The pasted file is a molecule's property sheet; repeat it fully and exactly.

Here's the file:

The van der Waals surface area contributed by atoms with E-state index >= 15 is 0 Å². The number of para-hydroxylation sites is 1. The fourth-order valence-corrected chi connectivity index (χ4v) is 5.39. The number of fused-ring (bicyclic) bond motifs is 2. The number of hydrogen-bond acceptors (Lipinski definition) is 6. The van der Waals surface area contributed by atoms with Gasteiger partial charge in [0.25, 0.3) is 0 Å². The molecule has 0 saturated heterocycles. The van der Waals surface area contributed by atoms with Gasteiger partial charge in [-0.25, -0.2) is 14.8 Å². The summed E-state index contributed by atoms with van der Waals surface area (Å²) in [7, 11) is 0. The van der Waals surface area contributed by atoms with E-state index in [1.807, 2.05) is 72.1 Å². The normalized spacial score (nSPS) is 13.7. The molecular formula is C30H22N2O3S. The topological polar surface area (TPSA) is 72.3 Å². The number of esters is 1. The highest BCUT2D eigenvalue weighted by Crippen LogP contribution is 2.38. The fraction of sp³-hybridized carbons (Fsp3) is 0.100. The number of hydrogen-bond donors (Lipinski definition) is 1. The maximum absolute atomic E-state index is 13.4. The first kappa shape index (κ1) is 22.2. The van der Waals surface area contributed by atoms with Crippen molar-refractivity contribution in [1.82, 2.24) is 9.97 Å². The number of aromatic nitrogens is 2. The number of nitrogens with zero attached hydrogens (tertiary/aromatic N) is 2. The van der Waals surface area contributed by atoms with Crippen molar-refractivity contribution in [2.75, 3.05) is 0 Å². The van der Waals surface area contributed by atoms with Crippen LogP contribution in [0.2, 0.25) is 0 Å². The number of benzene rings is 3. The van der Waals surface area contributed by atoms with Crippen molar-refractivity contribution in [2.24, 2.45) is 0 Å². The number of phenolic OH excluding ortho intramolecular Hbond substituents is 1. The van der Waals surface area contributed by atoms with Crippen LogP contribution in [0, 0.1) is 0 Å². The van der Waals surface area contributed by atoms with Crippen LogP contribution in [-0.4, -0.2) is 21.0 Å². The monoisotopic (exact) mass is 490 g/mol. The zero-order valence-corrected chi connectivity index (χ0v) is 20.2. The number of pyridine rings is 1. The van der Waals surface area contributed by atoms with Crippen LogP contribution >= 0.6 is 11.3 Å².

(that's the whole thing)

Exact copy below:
The van der Waals surface area contributed by atoms with E-state index >= 15 is 0 Å². The number of para-hydroxylation sites is 1. The fourth-order valence-corrected chi connectivity index (χ4v) is 5.39. The number of fused-ring (bicyclic) bond motifs is 2. The number of hydrogen-bond acceptors (Lipinski definition) is 6. The van der Waals surface area contributed by atoms with Gasteiger partial charge in [0.25, 0.3) is 0 Å². The molecule has 0 saturated heterocycles. The van der Waals surface area contributed by atoms with Gasteiger partial charge in [-0.25, -0.2) is 14.8 Å². The summed E-state index contributed by atoms with van der Waals surface area (Å²) in [7, 11) is 0. The van der Waals surface area contributed by atoms with E-state index in [1.807, 2.05) is 72.1 Å². The normalized spacial score (nSPS) is 13.7. The molecular formula is C30H22N2O3S. The topological polar surface area (TPSA) is 72.3 Å². The number of esters is 1. The highest BCUT2D eigenvalue weighted by Crippen LogP contribution is 2.38. The fraction of sp³-hybridized carbons (Fsp3) is 0.100. The number of hydrogen-bond donors (Lipinski definition) is 1. The maximum absolute atomic E-state index is 13.4. The first kappa shape index (κ1) is 22.2. The van der Waals surface area contributed by atoms with Crippen molar-refractivity contribution in [1.82, 2.24) is 9.97 Å². The number of aromatic nitrogens is 2. The number of nitrogens with zero attached hydrogens (tertiary/aromatic N) is 2. The van der Waals surface area contributed by atoms with Crippen molar-refractivity contribution in [2.75, 3.05) is 0 Å². The van der Waals surface area contributed by atoms with Crippen LogP contribution in [0.2, 0.25) is 0 Å². The number of benzene rings is 3. The van der Waals surface area contributed by atoms with Crippen molar-refractivity contribution in [2.24, 2.45) is 0 Å². The number of phenolic OH excluding ortho intramolecular Hbond substituents is 1. The van der Waals surface area contributed by atoms with Crippen LogP contribution in [0, 0.1) is 0 Å². The van der Waals surface area contributed by atoms with Crippen LogP contribution in [-0.4, -0.2) is 21.0 Å². The monoisotopic (exact) mass is 490 g/mol. The zero-order valence-corrected chi connectivity index (χ0v) is 20.2. The number of pyridine rings is 1. The van der Waals surface area contributed by atoms with Crippen LogP contribution >= 0.6 is 11.3 Å².